Fortunate to travel to New Zealand, I was interested to see how the Maoris, who comprise about 15% of the New Zealand population, are living today. While they suffered past injustices, they have revived as a community. We saw them participating in the Lake Taupo multi-cultural festival as seen here.
We visited the village of Whakarewarewa in which the Maoris still have an intact community. They have their own thermal pools and waters which they use communally for cooking and heating.
The Maoris of New Zealand and the Polynesians or Native Hawaiians share the same origins. I was curious to refresh my memory of Hawaiian history. I had read Hawaii by James Michener shortly after it was published in 1959. That was many moons ago and my reaction to re-reading it surprised me. I had the same feelings that I did when I recently watched I Love Lucy re-runs. Oh my God! That’s so sexist. The role and perception of women has changed so dramatically since Michener wrote Hawaii. When I read it the first time, I thought it was a very interesting fictionalized history. It still was. What surprised me on re-reading it was the depiction of the female characters. Except for three strong women characters, the females were almost invisible, existing only as wife, daughter, or prostitute.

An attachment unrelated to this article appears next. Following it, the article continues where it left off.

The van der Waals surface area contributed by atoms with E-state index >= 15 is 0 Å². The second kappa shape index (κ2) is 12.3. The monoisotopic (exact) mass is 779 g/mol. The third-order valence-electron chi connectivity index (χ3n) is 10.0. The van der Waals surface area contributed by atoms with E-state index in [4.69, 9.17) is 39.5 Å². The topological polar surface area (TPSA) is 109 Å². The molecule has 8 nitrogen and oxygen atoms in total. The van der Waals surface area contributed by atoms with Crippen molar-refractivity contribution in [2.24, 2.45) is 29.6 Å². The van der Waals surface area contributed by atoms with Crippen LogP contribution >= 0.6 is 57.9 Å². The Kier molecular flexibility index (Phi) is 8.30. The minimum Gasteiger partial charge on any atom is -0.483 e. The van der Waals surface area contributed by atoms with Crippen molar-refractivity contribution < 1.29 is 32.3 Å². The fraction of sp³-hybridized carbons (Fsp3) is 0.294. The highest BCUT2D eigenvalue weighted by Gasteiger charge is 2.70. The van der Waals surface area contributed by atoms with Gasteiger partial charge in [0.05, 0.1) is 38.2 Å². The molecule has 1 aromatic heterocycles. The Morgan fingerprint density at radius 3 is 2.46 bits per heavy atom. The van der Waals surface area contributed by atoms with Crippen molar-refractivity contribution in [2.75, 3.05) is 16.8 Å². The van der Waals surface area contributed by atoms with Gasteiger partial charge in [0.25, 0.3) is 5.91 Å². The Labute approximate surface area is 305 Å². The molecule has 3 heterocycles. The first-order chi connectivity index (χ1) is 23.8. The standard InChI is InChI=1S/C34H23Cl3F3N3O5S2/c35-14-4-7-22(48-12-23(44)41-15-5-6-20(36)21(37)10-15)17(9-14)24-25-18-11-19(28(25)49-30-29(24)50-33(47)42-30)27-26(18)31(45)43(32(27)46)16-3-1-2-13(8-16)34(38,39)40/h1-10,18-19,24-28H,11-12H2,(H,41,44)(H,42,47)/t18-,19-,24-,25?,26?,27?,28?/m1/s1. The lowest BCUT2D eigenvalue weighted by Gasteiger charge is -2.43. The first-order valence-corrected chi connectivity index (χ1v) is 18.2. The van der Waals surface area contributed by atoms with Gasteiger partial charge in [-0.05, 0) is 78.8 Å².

I tried to keep the above in its historical perspective as I reread Hawaii. It was interesting to learn that before the missionaries and other white settlers arrived on the Hawaiian islands, the Native Hawaiian population was about 400,000. As a result of exposure to Caucasian illnesses and other destructive influences, by the end of the 1800’s, there were only about 30,000 Native Hawaiians left. Another blight on American history.
According to the 2010 United States census figures, there are now 1,360,301 people living in Hawaii of which only 10% (136,000) self-identify as native Hawaiian/Pacific Islanders.
In honor of the two island places one nation, one state, I give you this fish recipe from the New Zealand 20 minute cookbook 100 Favourite 20 Minute Dishes by Simon and Alison Holst. This recipe serves 2. (I tried to translate the metric system into the English system but they are approximations.)
Sweet Chili Salmon on Sesame Noodles
About 2/3 pound (300 grams) salmon fillets
¼ cup sweet chili sauce
3-4 Tbsp chopped coriander leaves
1 Tbsp lime or lemon juice
1 Tbsp soy sauce
2 tsp sesame oil
½ pound (200 grams) noodles (Asian egg noodles, soba noodles, vermicelli, etc.)
10-15 cm telegraph cucumber (I didn’t know what this was so I guessed. You could use a bit of cucumber deseeded, julienned)
about 1/5 pound (100 grams) white radish julienned
1 Tbsp canola oil
1 Tbsp sesame oil
1 Tbsp soy sauce
1 tsp grated ginger
1 Tbsp roasted sesame seeds
Put the salmon in pieces in a plastic bag with the first five ingredients on the list. See that it’s coated. Let it stand.
Meanwhile, boil a pot of water to cook the noodles. While the noodles cook, prepare the vegetables. When the noodles are cooked, drain them and rinse briefly. Return the noodles to the pot and mix in the rest of the ingredients and toss.
Broil the fish.
Serve fish on top of noodles.
New Zealand, Hawaii, a great salmon recipe